Many people feel tired or run-down at some point during the day. A lack of energy could affect your daily activities and make you less productive. The type and quantity of food you eat play an essential role in determining your energy levels during the day. A few simple changes in your diet may be all you need to get back to your brighter self. Give yourself an energy overhaul with the following tips.
Eat every three hours
Eat breakfast, lunch and dinner, plus a healthy snack mid-morning and mid-afternoon, with no longer than three hours between. This will stop those cravings for sweet foods. Keeping snacks such as vegetable sticks and hummus or peanut butter and oatcakes to hand will help you to resist sugary hits and keep your energy stable.
It is important to regularly top up your liquid levels, to help you to feel more alert and focused, and to get rid of any brain fog. Our bodies are mostly made up of water, so replenishing during the day helps to keep us feeling our best. Aim to drink two litres of water throughout the day.
Power up with protein
Instead of carbohydrate-loaded cereals, switch to a lean protein source for breakfast. Protein takes longer to digest, so it will keep you fuller for longer, and also helps to maintain healthy blood sugar levels. Try eggs, salmon and avocado to start the day. A protein-focused lunch will also help to curb the notorious afternoon dip, and a protein shake will keep your energy steady.
Be clever with sugar
If you are craving sweets all the time, swap to something with less sugar. Try eating dark chocolate, which you might be less prone to eating too much of. That’s because milk chocolate is mostly sugar and milk solids, but dark chocolate is richer in cocoa and satisfying after a square or two. Berries are also a good choice as they have sugar, but the fibre will help “buffer” the sugar high to prevent energy levels from rising and falling.
Start buying wholegrain alternatives for your bread, pasta and rice. Whole grains release energy slowly as their carbohydrates break down slowly over several hours so that they do not suddenly flood the bloodstream with sugar. Also, this gradual release helps you feel fuller for a longer time, suppresses your appetite and stops you craving sweet foods.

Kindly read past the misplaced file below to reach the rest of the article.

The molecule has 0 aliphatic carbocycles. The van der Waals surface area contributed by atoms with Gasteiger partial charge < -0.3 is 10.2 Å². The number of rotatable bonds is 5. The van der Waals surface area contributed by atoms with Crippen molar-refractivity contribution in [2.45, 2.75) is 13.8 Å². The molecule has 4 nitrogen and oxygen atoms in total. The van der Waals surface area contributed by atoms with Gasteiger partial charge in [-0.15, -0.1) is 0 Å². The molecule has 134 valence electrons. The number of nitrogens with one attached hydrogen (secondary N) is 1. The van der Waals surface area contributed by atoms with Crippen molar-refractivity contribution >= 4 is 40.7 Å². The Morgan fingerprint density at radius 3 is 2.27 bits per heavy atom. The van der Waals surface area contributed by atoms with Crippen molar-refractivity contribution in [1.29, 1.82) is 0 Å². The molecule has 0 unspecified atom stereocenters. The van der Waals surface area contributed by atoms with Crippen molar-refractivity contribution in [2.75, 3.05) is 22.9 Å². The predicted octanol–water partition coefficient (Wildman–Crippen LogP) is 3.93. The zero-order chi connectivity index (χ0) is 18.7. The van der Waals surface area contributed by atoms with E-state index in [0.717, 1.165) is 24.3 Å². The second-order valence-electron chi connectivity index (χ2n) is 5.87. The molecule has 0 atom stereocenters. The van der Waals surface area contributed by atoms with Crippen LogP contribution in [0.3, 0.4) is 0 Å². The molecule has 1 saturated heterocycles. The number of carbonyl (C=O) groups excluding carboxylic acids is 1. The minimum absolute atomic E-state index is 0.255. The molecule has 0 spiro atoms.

Aim for more vitamins
Eating a wide variety of fruits and vegetables will help you add important nutrients and good bacteria to your digestive tract. It is important to eat such foods as broccoli and cauliflower as they are full of micronutrients, antioxidants and fibre. If you find that your eyelids are hanging in the middle of the morning, choose fruit as a snack. Peeling and eating the fruit with its invigorating aroma will give you a pickup.
Many patients who suffer from knee, back or shoulder pain for example can attribute these issues to a pelvic dysfunction. While pelvic dysfunction is not life threatening it can be life limiting so find out how you can make small changes that may make a large difference. If you’re suffering from regular pain and think you might have a misaligned pelvis, it’s important for patients to visit a chiropractor.
Pelvic dysfunction often happen as a result of everyday awkward movements over time such as lifting heavy loads without care and sitting at a desk with bad posture as well as during pregnancy and childbirth or from injury.
The pelvis acts as a transmitter of forces between the legs and the spine. Many important muscle groups attach to the pelvis, the thigh muscles from below and the muscles of the trunk from above. If the pelvic joints (sacroiliac joints and pubic symphysis) are not moving correctly this can cause an imbalance resulting in pain in many different places. It could be looked at as a core stabilizer, supporting the spine, legs and wide range of muscles, so when the pelvis is not working properly (hip is tilted out of position) it can cause pain, weakness and tightness that can travel through the hip and pelvis up into the shoulders and neck, it also commonly can cause referred pain down into the legs.
There are three distinct areas that may be affected as a result of Pelvic Dysfunction these include the hips, which can become achy, painful and inflamed, the lower back which due to impairment of stability and function of (hyperextension) of the muscles in the abdomen and lower back which can cause spinal joint (facet joint) injuries and finally, the knee and ankle which can be put under a lot of strain if weight is shifted to one side to compensate for the pelvic dysfunction.
You can do a simple test at home to help you look for obvious signs of pelvic dysfunction: stand barefoot in front of a mirror with your back straight but relaxed. Imagine a vertical line going straight down the middle of your body and a second line near your shoulders that is perfectly perpendicular to the first line. If your hips are out of alignment, your pelvis will appear diagonal rather than parallel to the second line meaning you have a lateral pelvic tilt. This could be a sign of pelvic dysfunction.